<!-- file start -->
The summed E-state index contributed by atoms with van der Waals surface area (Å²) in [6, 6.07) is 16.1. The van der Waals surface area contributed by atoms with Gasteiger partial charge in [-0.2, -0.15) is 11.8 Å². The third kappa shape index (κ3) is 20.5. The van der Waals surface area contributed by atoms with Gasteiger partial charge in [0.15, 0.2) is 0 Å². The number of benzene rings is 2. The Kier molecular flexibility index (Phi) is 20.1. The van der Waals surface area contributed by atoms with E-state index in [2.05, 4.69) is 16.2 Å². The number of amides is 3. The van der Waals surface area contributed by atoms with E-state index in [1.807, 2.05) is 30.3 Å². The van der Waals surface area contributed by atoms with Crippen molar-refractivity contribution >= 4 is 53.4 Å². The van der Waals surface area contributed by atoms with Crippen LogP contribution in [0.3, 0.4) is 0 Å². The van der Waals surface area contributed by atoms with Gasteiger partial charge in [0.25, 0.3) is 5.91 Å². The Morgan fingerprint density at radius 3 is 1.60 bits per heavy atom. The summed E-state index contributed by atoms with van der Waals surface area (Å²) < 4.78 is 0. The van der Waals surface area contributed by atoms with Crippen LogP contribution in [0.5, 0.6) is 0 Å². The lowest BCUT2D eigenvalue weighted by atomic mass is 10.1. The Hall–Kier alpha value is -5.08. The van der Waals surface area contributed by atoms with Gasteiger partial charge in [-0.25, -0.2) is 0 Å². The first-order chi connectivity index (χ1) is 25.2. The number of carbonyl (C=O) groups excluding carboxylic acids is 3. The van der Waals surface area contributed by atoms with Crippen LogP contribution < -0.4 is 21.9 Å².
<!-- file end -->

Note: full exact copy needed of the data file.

The summed E-state index contributed by atoms with van der Waals surface area (Å²) in [6, 6.07) is 16.1. The van der Waals surface area contributed by atoms with Gasteiger partial charge in [-0.2, -0.15) is 11.8 Å². The third kappa shape index (κ3) is 20.5. The van der Waals surface area contributed by atoms with Gasteiger partial charge in [0.15, 0.2) is 0 Å². The number of benzene rings is 2. The Kier molecular flexibility index (Phi) is 20.1. The van der Waals surface area contributed by atoms with E-state index in [2.05, 4.69) is 16.2 Å². The number of amides is 3. The van der Waals surface area contributed by atoms with E-state index in [1.807, 2.05) is 30.3 Å². The van der Waals surface area contributed by atoms with Crippen molar-refractivity contribution >= 4 is 53.4 Å². The van der Waals surface area contributed by atoms with Crippen LogP contribution in [0.3, 0.4) is 0 Å². The van der Waals surface area contributed by atoms with Gasteiger partial charge in [0.25, 0.3) is 5.91 Å². The Morgan fingerprint density at radius 3 is 1.60 bits per heavy atom. The summed E-state index contributed by atoms with van der Waals surface area (Å²) < 4.78 is 0. The van der Waals surface area contributed by atoms with Crippen LogP contribution in [0.5, 0.6) is 0 Å². The lowest BCUT2D eigenvalue weighted by atomic mass is 10.1. The Hall–Kier alpha value is -5.08. The van der Waals surface area contributed by atoms with Gasteiger partial charge in [-0.25, -0.2) is 0 Å². The first-order chi connectivity index (χ1) is 25.2. The number of carbonyl (C=O) groups excluding carboxylic acids is 3. The van der Waals surface area contributed by atoms with Crippen LogP contribution < -0.4 is 21.9 Å².